Longer segments. Sometimes you may want to use longer segments such as several paragraphs or more than one chapter. The length of the text is not as important as the “listening heart.”

Devotional Study of a Verse

It is true that in devotional study, heart attitude is more important than intellectual technique. It is true also that methodical study is more valuable than random or haphazard study. A good Bible scholar will combine right attitude of heart with best method of study. You will be responding to God’s Word to feed your spirit, and you will bring to bear all you have learned about Bible study.

In this section of the lesson, you will consider three convenient steps in making a devotional study. Then you will be asked to apply the last two of them to Philippians 2:1. The steps are: Choose the Text, Observe the Facts, Interpret the Facts.

Choose the Text. The first step is to decide on the verse to be studied. You will rely heavily on the Holy Spirit to direct your attention to His Word for you at that particular time. This reliance is difficult to explain to anyone because it is so personal. But if you are a Christian and you spend time with the Word of God, you probably are aware of the way the Holy Spirit quickens your mind to certain Scriptures. I have heard Christians say such things as “the letters just seemed to jump off the page,” or “it seemed like that verse was printed in letters of gold.” Each of you who seeks God for guidance in the study of the Word knows that the Holy Spirit has His own special way of attracting your attention!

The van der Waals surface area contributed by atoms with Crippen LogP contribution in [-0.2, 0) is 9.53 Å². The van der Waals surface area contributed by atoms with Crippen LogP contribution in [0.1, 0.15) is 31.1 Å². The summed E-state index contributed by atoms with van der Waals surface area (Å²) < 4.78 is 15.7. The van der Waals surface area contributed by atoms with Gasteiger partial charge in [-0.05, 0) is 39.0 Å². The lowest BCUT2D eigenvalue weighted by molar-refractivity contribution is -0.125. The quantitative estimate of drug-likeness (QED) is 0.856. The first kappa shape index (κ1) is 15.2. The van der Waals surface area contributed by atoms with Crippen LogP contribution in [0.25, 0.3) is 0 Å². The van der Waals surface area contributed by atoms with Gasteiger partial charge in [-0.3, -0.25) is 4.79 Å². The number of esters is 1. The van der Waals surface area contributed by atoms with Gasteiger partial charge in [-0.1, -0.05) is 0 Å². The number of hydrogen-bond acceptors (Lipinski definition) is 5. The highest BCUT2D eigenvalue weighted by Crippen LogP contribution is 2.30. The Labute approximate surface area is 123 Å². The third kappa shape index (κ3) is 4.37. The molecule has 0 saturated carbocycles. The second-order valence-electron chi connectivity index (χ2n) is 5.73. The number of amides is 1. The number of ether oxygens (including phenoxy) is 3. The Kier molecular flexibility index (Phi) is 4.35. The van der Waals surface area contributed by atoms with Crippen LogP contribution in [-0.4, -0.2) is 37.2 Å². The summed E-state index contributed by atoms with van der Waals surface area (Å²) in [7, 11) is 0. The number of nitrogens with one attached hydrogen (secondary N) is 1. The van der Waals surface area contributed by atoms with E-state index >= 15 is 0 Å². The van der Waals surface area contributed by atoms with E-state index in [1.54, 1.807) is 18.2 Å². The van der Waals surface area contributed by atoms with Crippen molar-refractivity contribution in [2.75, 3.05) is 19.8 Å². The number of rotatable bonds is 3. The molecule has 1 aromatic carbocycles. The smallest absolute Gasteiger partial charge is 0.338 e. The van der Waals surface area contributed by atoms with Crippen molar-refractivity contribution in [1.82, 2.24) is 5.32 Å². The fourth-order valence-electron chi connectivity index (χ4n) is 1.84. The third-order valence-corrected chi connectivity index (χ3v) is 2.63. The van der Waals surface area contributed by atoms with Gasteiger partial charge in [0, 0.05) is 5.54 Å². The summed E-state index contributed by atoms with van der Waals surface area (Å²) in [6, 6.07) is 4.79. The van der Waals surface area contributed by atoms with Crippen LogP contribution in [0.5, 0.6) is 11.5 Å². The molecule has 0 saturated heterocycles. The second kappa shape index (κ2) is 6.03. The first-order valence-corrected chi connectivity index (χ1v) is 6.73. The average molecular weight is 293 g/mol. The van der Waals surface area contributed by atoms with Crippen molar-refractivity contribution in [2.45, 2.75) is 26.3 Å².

So, one way to choose a verse is to pay close attention to a given passage of Scripture. You may be especially drawn to a verse as you read. Any time you read the Bible, make a note of verses that are interesting to you. The verses that lend themselves to devotional study are those which contain directions to follow or warnings to heed.

What if you receive no “special” guidance? Does that mean you should not study the Word? By no means! “All Scripture is inspired by God and is useful for teaching the truth, rebuking error, correcting faults, and giving instruction for right living” (2 Timothy 3:16). So, if you are not drawn especially to any verse, just choose one that contains directions to follow or warnings to heed.

Observe the Facts. The second step is to read the verse thoughtfully many times. As you read, think this question to yourself: “If I had to give this verse a three or four word title, what would it be?

By thinking of a title for the verse, you will grasp the main idea in it. When you have the main idea of the verse, read it through and list all the facts you can find in it. Look for facts that are either directly stated or implied by this verse. Look for answers to the questions you learned to ask in Lesson 2: WHO? WHAT? HOW? WHEN? WHERE? (You will not be able to find answers to all five of these questions in every verse you study.) Make a note of the names of things, the action words, the words that describe things. All of these observations should be written in your notebook.